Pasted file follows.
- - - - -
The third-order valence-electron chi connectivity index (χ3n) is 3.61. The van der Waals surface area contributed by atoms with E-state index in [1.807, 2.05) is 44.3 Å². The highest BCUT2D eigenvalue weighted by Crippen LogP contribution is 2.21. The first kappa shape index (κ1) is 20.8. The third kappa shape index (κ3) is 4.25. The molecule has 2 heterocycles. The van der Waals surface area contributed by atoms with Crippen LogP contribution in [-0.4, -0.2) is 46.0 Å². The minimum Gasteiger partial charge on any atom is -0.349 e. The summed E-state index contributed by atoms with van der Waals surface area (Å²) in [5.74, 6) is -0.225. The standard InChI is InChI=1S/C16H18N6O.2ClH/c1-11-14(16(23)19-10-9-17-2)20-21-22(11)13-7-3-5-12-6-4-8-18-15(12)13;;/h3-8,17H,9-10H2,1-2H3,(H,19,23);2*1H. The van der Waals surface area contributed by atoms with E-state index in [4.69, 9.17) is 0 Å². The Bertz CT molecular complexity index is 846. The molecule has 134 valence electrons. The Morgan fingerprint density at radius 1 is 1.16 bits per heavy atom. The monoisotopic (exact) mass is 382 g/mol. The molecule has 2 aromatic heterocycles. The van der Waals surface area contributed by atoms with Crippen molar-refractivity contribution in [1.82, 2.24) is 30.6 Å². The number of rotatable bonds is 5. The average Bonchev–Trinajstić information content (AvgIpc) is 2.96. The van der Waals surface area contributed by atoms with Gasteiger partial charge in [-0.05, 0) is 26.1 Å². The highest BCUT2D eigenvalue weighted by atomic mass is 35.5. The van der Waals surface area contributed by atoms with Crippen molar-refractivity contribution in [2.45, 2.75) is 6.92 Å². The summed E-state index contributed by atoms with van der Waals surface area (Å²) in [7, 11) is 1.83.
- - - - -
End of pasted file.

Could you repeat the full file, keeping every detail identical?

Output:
The third-order valence-electron chi connectivity index (χ3n) is 3.61. The van der Waals surface area contributed by atoms with E-state index in [1.807, 2.05) is 44.3 Å². The highest BCUT2D eigenvalue weighted by Crippen LogP contribution is 2.21. The first kappa shape index (κ1) is 20.8. The third kappa shape index (κ3) is 4.25. The molecule has 2 heterocycles. The van der Waals surface area contributed by atoms with Crippen LogP contribution in [-0.4, -0.2) is 46.0 Å². The minimum Gasteiger partial charge on any atom is -0.349 e. The summed E-state index contributed by atoms with van der Waals surface area (Å²) in [5.74, 6) is -0.225. The standard InChI is InChI=1S/C16H18N6O.2ClH/c1-11-14(16(23)19-10-9-17-2)20-21-22(11)13-7-3-5-12-6-4-8-18-15(12)13;;/h3-8,17H,9-10H2,1-2H3,(H,19,23);2*1H. The van der Waals surface area contributed by atoms with E-state index in [4.69, 9.17) is 0 Å². The Bertz CT molecular complexity index is 846. The molecule has 134 valence electrons. The Morgan fingerprint density at radius 1 is 1.16 bits per heavy atom. The monoisotopic (exact) mass is 382 g/mol. The molecule has 2 aromatic heterocycles. The van der Waals surface area contributed by atoms with Crippen molar-refractivity contribution in [1.82, 2.24) is 30.6 Å². The number of rotatable bonds is 5. The average Bonchev–Trinajstić information content (AvgIpc) is 2.96. The van der Waals surface area contributed by atoms with Gasteiger partial charge in [-0.05, 0) is 26.1 Å². The highest BCUT2D eigenvalue weighted by atomic mass is 35.5. The van der Waals surface area contributed by atoms with Crippen molar-refractivity contribution in [2.45, 2.75) is 6.92 Å². The summed E-state index contributed by atoms with van der Waals surface area (Å²) in [7, 11) is 1.83.